NEW YORK — While 3D technology has taken a firm hold in the television category, it has just started to work its way into the PC display segment.
The general consensus among vendors is that 3D will find a strong niche with gamers and will eventually have a positive impact on monitor sales, but that this will not happen for several years.
This is best seen by how vendors are rolling out 3D. Acer and ViewSonic have each introduced a single model. While Hewlett-Packard has so far declined to follow suit, but the company sees a great deal of potential for this technology.
“Today it may be more [of a] niche. Going forward, though, it has some serious potential. Depending on the content, 3D on a desktop monitor can be a more personal, up-close experience than watching 3D on a large-screen television with a greater number of people. Gaming, for instance, certainly resonates with the up close experience,” said Pete Ellis, worldwide product manager, consumer displays.
Ray Sawall, product marketing senior manager, added that 3D can help bolster monitor sales, but gaming alone will not do the trick.
“3D has the potential to reinvigorate the monitor category if movie viewing takes hold,” he said.
Acer’s first venture into this space is the 23.6w-inch GD235HZ, which started shipping in early February. This unit requires the use of special 3D goggles from Nvidia that carry a $199 suggested retail, but Acer believes consumers truly interested in a good 3D experience will pay the extra price.
ViewSonic was one of the first companies to introduce 3D into the PC space when it began shipping its VX2265wm in April 2009.
Sean Gunduz, ViewSonic’s senior product manager, said gaming enthusiasts currently comprise about 5 percent of the monitor market; 3D should give the category some positive momentum because the technology is going to change the overall perception of gaming. This impact will be strong in the gaming niche its wider impact will not be as great.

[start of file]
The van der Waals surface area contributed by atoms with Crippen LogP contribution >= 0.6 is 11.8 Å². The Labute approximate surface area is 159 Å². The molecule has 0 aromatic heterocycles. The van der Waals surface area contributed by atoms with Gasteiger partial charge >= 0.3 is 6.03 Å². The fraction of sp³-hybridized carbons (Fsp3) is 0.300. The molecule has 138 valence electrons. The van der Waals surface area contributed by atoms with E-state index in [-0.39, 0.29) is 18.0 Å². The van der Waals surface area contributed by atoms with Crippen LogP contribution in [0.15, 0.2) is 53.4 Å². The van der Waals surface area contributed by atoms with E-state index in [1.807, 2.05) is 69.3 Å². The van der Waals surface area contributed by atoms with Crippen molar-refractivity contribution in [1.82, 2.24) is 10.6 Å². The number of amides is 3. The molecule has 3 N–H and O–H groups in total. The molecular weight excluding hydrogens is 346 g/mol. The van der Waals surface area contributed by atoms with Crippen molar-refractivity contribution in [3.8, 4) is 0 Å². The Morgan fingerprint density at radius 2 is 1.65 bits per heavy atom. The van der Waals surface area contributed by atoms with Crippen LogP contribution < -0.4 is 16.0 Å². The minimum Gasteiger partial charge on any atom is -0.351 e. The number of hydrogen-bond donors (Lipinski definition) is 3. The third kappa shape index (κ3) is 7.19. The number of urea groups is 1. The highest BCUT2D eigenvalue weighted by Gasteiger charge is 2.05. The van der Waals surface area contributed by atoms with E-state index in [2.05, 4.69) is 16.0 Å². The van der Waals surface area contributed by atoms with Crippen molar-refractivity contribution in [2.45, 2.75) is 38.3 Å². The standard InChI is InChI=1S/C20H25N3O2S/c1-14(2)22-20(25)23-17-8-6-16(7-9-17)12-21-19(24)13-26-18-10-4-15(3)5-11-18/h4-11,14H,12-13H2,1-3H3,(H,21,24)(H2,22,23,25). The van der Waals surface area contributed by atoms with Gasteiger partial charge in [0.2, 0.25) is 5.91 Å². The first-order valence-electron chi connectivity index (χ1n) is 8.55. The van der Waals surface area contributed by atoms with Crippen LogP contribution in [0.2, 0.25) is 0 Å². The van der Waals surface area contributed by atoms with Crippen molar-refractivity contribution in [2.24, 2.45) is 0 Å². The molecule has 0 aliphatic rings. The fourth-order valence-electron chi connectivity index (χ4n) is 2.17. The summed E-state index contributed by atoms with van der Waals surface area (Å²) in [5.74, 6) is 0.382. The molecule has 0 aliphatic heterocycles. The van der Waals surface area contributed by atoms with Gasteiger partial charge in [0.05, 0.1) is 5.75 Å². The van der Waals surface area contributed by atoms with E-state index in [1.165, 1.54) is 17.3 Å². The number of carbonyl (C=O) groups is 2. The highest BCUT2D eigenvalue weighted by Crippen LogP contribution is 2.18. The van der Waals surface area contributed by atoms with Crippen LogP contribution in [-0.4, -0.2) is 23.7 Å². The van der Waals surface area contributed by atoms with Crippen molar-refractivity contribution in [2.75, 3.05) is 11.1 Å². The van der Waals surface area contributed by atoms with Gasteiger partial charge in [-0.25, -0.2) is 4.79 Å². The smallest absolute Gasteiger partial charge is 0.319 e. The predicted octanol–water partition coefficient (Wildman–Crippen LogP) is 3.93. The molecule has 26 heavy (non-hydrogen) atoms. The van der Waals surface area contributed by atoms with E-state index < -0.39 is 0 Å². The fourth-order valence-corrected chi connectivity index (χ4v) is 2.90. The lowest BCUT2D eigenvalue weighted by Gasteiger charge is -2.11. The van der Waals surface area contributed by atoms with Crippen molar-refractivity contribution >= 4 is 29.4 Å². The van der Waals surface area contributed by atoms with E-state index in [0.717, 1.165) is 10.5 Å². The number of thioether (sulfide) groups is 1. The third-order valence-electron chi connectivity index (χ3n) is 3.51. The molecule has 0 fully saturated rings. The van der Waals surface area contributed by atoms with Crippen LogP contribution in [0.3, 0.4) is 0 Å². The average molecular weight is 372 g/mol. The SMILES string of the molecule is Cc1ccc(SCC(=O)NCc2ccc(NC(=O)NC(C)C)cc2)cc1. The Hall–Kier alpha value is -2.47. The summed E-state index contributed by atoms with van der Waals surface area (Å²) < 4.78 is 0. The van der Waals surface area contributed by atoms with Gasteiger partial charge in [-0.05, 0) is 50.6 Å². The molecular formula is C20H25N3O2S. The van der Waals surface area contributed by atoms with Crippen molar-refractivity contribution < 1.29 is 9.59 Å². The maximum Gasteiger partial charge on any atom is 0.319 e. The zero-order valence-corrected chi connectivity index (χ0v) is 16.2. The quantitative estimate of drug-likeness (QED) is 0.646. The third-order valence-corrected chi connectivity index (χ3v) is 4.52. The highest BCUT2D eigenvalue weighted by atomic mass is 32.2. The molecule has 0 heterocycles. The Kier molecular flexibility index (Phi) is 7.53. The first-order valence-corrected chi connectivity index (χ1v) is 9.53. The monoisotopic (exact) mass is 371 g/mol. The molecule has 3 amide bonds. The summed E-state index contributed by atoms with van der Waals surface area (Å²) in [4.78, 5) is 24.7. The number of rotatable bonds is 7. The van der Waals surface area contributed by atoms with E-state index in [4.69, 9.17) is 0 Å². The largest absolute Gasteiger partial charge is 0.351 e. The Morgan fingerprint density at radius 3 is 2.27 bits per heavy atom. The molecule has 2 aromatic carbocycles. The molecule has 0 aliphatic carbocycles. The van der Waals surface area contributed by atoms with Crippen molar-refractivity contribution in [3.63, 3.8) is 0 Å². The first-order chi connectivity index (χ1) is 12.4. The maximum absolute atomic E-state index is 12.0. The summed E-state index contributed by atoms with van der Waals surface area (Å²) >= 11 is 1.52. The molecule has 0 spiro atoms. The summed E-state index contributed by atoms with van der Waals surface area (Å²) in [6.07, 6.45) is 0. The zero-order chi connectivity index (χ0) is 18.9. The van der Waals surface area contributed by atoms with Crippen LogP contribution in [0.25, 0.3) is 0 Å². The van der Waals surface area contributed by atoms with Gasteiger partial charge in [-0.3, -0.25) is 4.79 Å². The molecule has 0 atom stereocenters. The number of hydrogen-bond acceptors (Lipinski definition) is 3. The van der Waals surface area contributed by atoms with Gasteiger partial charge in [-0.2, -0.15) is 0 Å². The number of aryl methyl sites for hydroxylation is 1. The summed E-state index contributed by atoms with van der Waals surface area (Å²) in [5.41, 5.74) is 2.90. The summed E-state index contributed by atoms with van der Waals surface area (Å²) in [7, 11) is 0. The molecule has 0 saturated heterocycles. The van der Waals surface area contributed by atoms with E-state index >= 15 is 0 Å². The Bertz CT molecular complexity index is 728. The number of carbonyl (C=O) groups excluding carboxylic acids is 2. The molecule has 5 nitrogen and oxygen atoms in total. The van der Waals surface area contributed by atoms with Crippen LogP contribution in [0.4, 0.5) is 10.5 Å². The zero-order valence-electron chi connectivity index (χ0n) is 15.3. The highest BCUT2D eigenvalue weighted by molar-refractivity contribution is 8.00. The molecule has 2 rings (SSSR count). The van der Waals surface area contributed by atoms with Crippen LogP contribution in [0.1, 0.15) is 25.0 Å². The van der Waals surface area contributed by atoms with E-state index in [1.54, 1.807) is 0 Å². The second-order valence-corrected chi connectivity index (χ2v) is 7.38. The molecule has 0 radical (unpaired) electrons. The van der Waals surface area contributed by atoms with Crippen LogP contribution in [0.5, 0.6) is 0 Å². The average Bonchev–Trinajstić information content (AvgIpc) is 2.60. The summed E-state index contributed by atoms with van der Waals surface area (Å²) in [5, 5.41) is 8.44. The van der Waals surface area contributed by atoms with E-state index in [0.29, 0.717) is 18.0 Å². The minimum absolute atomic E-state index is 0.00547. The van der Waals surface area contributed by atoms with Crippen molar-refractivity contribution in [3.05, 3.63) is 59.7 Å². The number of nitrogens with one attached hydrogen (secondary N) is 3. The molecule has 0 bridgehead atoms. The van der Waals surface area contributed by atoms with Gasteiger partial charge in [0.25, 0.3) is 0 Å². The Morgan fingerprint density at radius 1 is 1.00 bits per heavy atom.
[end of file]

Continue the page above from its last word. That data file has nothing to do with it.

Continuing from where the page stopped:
“We do expect to see an increase monitor sales, but do not feel the word “boost” is an appropriate descriptor. In order to have a 3D monitor solution, you need the 3D ready monitor, a graphics card, the glasses, and the 3D content (movies, games, etc). The overall market is not that big for those that want to invest in these items,” Gunduz said.
In addition to gaming, videos and still photography will give consumers a reason to desire a 3D PC monitor.
Ellis pointed to the swarm of 3D movies being released by Hollywood, and these will move to the TV and PC with the proliferation of Blu-ray drives and 3D-supported streaming players.
Still photography is a less-developed application because there are few 3Dcapable cameras available, but as more come into the market, it will expand the customer base for 3D monitors to include the photo enthusiast.
Going forward, 3D is not likely to become a standard feature on monitors, primarily due to the extra cost, but the future does look bright for the technology.
“Nevertheless, there will be greater adoption as more and more content presents itself and consumers look for a 3D capable display which fills more than just one of above categories,” said Ellis.
Gunduz agreed, but left the door open for such a change to take place.
“No, this will not be a standard feature at this time because in order to have 3D technology, the monitor also has to have to have a 120Hz refresh rate. Right now this does not seem to be the shortterm standard for monitors, but perhaps it could be in the long term of three to five years from now,” he said.
Ellis added the 120Hz refresh rate alone could compel PC enthusiasts to purchase a 3D monitor as these will be the only type to offer this level of performance.
3D is not the only new technology having an impact on the computer monitor market. Gunduz and Ellis each pointed toward LED backlighting as the other important development.
LED backlighting is already the standard in notebooks computing displays, and its adoption is growing on the television side of the flat-panel business.
LED offers several improvements upon the current crop of CCFL-backlit monitors. It allows for a more environmentally friendly design by eliminating mercury, and LED is far less power hungry, Ellis said. Using an LED backlight also allows for a slimmer overall design and offers better dynamic contrast ratios by improving the display’s ability to show black.
“People want a slimmer design and energy savings, so this will be a popular combination,” Gunduz said..